Greece is considered the cradle of the culture of wine and the wine was an important part of life in the ancient world. It even had its own god Dionysus. Already in the Neolithic, the fruits of the wild grape vine have been processed and found a site with one of the world’s oldest wine presses, but also different vessels of clay. Viticulture in Greece was booming in the period between the 6th and 4th centuries BC. In the 15th century under the influence of the Ottoman Empire, the wine lostits meaning, but recovered very fast, but when phylloxera destroyed almost all vineyards in Europe, it struck Greece hard due to the attack.
Since the 70’s, the wine experienced an upswing again. New vines were planted, money invested in the modern winemaking technology and new, modern wines produced. So Greece found the connection in the wine industry.
In Greece, there is a Mediterranean climate everywhere, with hot dry summers and mild wet winters. Inland the temperatures drop in winter under the zero level and there is also snow falls. The wine-growing areas mostly located near the coast and on the mountain slopes. In autumn rainfall often comes too early and the grapes have problems to ripen fully, they are watered down and burst open. The soils consist partly of granite, limestone and volcanic rocks, ideal for orchards and vineyards. Due to the hot climate, the vineyards are cutivated on the mountain slopes, so the grapes can ripen slowly and the wine gets more structure and power of expression.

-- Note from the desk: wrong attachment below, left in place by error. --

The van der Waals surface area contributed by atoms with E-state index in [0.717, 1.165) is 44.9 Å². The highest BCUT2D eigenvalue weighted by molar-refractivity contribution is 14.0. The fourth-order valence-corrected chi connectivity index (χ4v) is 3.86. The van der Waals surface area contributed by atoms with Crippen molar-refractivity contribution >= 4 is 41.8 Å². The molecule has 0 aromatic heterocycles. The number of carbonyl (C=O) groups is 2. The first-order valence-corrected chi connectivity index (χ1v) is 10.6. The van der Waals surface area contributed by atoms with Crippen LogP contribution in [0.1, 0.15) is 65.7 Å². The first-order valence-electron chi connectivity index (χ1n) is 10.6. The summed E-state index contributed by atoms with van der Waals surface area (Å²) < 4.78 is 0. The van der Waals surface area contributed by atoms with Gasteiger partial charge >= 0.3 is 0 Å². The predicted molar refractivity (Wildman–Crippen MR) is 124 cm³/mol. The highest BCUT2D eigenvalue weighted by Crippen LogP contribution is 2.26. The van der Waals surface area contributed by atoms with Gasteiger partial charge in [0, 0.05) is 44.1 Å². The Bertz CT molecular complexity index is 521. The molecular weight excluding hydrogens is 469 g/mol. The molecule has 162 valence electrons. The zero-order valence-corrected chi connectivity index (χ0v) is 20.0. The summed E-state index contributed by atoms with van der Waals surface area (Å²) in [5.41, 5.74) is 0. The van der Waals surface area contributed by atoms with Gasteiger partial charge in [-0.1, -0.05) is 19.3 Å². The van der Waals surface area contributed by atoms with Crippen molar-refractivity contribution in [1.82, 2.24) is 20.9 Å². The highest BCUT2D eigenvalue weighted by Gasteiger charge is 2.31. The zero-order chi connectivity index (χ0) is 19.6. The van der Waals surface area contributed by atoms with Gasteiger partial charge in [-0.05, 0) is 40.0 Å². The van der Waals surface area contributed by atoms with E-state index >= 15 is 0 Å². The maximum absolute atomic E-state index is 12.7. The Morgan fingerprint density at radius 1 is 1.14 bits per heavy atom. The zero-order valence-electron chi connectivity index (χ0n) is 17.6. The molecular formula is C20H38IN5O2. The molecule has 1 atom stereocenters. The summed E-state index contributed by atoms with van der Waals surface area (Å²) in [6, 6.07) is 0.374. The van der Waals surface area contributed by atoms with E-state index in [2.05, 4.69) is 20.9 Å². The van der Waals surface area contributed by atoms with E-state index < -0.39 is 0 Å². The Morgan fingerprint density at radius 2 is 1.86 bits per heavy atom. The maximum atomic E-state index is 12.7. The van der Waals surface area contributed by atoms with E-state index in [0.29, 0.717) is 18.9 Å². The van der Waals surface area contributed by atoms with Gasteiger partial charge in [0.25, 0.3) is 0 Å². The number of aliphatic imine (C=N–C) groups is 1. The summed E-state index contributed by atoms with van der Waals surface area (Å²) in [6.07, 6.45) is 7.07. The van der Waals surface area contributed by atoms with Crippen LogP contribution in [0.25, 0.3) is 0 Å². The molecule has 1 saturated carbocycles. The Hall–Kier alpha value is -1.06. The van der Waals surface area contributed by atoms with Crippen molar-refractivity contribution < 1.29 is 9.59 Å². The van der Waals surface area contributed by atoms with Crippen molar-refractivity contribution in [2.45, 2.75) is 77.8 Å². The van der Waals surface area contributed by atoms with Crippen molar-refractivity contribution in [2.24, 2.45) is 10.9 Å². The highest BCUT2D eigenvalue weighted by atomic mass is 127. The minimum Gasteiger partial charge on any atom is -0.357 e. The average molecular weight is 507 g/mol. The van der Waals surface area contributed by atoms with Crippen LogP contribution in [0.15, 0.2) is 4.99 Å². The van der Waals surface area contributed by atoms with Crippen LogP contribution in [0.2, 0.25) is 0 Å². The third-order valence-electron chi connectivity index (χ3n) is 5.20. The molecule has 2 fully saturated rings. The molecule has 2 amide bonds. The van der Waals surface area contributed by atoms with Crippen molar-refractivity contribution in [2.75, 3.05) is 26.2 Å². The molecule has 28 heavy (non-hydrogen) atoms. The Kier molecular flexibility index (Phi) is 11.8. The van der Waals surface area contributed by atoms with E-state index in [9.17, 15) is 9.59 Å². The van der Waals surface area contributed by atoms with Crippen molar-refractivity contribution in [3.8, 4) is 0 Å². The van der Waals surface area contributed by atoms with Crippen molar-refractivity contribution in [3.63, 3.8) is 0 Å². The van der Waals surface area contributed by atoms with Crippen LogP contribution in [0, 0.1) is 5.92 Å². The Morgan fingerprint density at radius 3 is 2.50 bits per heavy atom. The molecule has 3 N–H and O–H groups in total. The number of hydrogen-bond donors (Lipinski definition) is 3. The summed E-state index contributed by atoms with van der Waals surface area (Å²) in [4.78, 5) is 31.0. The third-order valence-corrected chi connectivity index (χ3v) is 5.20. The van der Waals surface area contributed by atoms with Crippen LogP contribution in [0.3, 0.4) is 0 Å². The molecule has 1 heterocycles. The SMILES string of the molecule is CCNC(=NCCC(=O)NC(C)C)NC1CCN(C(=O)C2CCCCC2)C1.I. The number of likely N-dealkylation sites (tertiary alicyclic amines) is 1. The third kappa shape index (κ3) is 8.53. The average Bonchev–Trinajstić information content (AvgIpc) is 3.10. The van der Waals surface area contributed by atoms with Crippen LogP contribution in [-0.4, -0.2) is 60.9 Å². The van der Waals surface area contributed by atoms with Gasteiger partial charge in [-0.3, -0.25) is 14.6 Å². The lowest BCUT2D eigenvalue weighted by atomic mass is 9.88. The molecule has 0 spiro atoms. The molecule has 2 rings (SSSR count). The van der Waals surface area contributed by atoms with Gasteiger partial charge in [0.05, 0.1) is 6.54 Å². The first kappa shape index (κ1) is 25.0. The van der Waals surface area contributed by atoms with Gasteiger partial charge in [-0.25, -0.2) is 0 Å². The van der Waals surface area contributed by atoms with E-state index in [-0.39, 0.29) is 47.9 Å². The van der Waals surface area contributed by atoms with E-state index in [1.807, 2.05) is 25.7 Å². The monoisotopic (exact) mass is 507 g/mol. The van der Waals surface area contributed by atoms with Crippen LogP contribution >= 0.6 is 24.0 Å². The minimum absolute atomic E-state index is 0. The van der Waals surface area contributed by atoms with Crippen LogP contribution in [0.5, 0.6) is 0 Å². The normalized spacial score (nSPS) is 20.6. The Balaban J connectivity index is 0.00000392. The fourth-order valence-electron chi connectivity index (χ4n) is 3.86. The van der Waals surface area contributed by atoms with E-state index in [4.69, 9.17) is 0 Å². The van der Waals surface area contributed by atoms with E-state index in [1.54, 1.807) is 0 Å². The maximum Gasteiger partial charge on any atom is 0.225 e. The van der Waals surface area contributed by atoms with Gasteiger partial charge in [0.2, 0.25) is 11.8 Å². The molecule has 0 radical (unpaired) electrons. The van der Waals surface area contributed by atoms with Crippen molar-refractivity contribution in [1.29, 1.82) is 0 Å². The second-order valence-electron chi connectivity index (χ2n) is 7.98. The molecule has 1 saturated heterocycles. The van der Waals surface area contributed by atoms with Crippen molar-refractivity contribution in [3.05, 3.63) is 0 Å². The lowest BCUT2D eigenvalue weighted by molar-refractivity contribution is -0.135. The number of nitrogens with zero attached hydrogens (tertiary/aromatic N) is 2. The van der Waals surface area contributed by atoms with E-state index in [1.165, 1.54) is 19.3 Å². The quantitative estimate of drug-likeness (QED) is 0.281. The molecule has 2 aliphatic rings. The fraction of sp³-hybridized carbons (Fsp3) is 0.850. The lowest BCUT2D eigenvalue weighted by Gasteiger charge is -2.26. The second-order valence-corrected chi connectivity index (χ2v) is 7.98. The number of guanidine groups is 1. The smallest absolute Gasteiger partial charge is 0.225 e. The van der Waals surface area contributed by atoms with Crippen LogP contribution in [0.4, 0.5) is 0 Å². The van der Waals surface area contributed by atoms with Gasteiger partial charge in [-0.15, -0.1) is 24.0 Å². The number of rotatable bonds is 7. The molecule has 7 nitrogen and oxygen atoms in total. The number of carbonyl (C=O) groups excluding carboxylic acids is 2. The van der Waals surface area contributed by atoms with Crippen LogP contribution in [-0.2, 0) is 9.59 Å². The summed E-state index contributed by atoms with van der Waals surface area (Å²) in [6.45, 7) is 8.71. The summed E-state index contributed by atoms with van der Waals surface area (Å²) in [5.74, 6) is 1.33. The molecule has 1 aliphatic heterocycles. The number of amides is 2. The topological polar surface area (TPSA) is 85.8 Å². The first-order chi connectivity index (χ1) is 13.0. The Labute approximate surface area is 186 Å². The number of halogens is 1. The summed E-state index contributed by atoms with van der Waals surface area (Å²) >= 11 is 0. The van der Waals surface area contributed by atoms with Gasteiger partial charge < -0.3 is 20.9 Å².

A variety of different local and international grapes are cultivated, there are even more than 200 indigenous species. Everything is offered, from white wines, red wines, rosé wines and many liqueurs.
The finest indigenous red grape variety is Agiorgitiko, more varieties are Kotsifali, Liatiko, Limnio, Mandilaria and Vertzami. International Red varieties are Cabernet franc, Cabernet Sauvignon, Cinsault, Merlot and Syrah.
The most important white grape varieties are Aidani Aspro, Assyrtiko, Athiri, Roditis, Savatiano and international like Chardonnay, Sauvignon Blanc and Ugni Blanc.
The Greek quality system is divided into three areas:
-OPAP (Onomasia Proeléfseos Antonéras Piótitos)
This is the designation of origin of a higher quality. It is precisely defines what grape varieties are used and in what way they were developed. The maximum and minimum alcohol content are clearly defined.
-OPE (Onomasia Proeléfseos Eleghoméni)
This is a controlled designation of origin and applies to liqueur wines. Reserve or Gran reserve appear on the wine label indicating the wine had a longer maturity period.
-Topikos Oinos (wine)
The regulations are not as stringent as in the other terms, but the region of origin must be specified.
This is the name for table wines, it is usually blended wines from different regions without designation of origin. Kava or Cava is given on the label if the wine was stored longer.
Cultivation in Greece is done on a vineyard area of about 110,000 hectares, only half of the vineyards used for wine production, the rest is used to produce table grapes and raisins.